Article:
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Interchange 2

Press/Orga: Interchange

Year:
Country: United Kingdom
Format: Mag/Lit
Description:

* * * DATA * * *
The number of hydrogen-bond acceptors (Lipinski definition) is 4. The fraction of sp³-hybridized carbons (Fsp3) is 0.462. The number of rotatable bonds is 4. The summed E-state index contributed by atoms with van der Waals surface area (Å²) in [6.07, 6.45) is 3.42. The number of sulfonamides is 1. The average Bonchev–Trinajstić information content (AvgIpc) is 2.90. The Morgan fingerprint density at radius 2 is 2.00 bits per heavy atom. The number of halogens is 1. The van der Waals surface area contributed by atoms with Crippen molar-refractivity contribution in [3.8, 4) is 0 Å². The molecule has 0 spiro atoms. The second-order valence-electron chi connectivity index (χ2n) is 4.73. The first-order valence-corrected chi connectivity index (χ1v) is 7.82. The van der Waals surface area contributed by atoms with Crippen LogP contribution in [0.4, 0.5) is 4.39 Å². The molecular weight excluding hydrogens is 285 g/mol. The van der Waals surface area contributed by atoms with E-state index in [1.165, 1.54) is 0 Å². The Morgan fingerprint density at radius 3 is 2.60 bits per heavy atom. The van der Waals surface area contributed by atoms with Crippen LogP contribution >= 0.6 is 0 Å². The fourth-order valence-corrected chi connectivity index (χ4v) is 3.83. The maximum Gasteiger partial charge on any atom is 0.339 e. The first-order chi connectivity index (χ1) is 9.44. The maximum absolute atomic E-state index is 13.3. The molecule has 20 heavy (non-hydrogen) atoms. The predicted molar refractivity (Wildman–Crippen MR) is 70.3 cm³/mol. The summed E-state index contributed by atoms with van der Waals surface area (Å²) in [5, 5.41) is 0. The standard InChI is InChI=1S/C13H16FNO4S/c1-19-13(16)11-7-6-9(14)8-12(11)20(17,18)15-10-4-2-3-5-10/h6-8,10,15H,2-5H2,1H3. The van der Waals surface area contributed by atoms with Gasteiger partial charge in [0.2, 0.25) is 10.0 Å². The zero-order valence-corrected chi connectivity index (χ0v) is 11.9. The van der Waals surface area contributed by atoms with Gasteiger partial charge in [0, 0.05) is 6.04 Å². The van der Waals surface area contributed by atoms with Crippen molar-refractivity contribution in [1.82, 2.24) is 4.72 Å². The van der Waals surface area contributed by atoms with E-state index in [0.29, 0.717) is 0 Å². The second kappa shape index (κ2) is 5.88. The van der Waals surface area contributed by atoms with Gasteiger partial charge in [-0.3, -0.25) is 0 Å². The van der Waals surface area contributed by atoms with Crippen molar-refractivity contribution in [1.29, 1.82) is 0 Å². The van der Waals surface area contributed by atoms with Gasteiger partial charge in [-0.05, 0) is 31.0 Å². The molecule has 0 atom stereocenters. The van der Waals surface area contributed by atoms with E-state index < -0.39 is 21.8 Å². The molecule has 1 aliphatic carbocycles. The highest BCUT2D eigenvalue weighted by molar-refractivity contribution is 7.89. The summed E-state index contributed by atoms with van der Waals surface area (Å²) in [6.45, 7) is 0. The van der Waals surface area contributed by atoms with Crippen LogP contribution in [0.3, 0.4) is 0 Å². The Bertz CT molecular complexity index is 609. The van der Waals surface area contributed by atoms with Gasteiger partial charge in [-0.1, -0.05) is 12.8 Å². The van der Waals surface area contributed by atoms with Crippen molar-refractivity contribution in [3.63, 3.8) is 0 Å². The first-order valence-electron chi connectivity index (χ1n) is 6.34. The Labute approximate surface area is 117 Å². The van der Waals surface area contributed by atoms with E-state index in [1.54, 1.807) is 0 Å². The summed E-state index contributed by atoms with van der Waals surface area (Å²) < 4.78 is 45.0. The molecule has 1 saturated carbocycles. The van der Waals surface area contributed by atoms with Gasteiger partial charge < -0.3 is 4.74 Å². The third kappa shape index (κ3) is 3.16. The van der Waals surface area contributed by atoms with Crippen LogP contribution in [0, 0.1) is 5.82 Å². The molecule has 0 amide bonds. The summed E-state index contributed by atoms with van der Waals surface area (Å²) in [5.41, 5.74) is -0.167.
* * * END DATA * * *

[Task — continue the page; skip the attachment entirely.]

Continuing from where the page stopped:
The Tower had a poetic past. Beat poets Allan Ginsburg and Gregory Corso had read there as well as famed locals such as Tom Pickard and Basil Bunting. The keys seemed to float about and somehow The New Blockaders had got them. They performed there a few times (once with Sir Ashleigh Grove) and organised the Whitehouse/Ramleh/TNB gig there in October 83, scene of the infamous 'riot'. I’ve already given my recollections of that event in As Loud As Possible #1, but you can hear it yourself on the live recording.         Interchange arranged a performance at the Tower for the Threepenny Group, who would later become Metamorphosis. I had come into contact with them via Y magazine, which was produced by group member Matthew Collin. That evening also saw a rare performance by Citipati, a group who were later to become Metgumbnerbone.      I was extremely friendly with A.O.T. and Metgumbnerbone and T.N.B. were often in Newcastle, so we were a pretty tight knit group. I was more socially distant from zoviet*france, but still visited them fairly regularly. They had a lot more to do than us anyway as their exotic record sleeves were all hand-made. For a reason I couldn’t fathom, during the construction of the hardboard (masonite if you live in the US) sleeves for Mohnomishe, the electric saw had been sited at the top of a flight of stairs. The air was full of noise and the sawdust was gently cascading down them like a waterfall. Downstairs in the kitchen were lots of metal bowls containing the newly dyed strings that tied the sleeves together, which were dried in the oven. I believe the piece in Interchange is their first, certainly the only one I am aware of with a prose text by them. I really wanted to do their piece in negative (white text on black) but it never occurred to me to make a photographic negative. Thus I spent a long time with biros and felt tip pens colouring closely around the text. The piece looks strange on this blog because the blacks run edge to edge into my black background.      It must also have been a very early outing for the Coil manifesto. I believe the Interchange item is the first Coil interview, if you can call such a short piece that. I cannot remember when I first came into contact with Geff Rushton (I think I had maybe bought a single issue of his fanzine Stabmental back in the day), but in any case my contact really began in the early days of The Temple Ov Psychick Youth (T.O.P.Y.) as he had probably written to me answering my enquiries about it. I was a short lived member of T.O.P.Y. but never met the London group and it saddened me that it quite rapidly became so much a personality cult, as it seemed to have had so much potential.      After Geff/Sleazy split from P.T.V./T.O.P.Y. we stayed in touch, Coil being infinitely more interesting musically than PTV, but we met only once, at the Chiswick address. Everybody I knew lived in usually rundown, rented flats, so I thought I was in the wrong street as Beverly Road was very nice indeed. I was on time and rang the bell and waited. I rang again. And waited. This process was repeated a number of times. I waited and wondered what was happening. It began to rain. After about an hour a young Temple-ey type of young man opened the door and said that Geff was in, but that his snake had died that day and he was too upset to do an interview and could I come back tomorrow. Somewhat damp around the gills I left. Of course next day Geff was very apologetic and we chatted in what I guess now (I thought nothing of it then) was a spare room, as it was virtually empty and seemed unused. At the end of my visit he kindly gave me various back issues of Stabmental. We corresponded on and off for a few years after that, the ‘off’ eventually becoming permanent.      I have no wonderful story to tell regarding the S.P.K. interview. Leichenshrei was on extremely heavy rotation on all our record players (along with Mohnomishe, and 23 Skidoo’s The Culling Is Coming) so it was natural for me to write and ask about a piece. I sent a list of questions to Graeme who dictated his answers on to cassette. Given that I was less than delicate in my query over Metal Dance it might have been more than I deserved.      The magazine was typed up at a community law centre conveniently located a few minutes walk from my flat. It was open between 10am and 4pm but it was a struggle to get there much before 2pm as I was slowly becoming more nocturnal in my habits. I typed it (with my usually lack of attention to grammar or spelling correction) on A4 and then pasted the cut up sheets onto larger sheets of paper (35 x 25cm) which I then photocopied down to A4 again so I could cram more text in without it being as small as issue 1. It was photocopied in London (on A4) and then side-stapled.      Assiduous readers might notice on page two the Inter 01 compilation tape. At some future point I will post all the paper material from that project, but not the music. In the editorial I say that the next issue “will probably be available Sept/Oct  ’84”, but it was, as usual, late.
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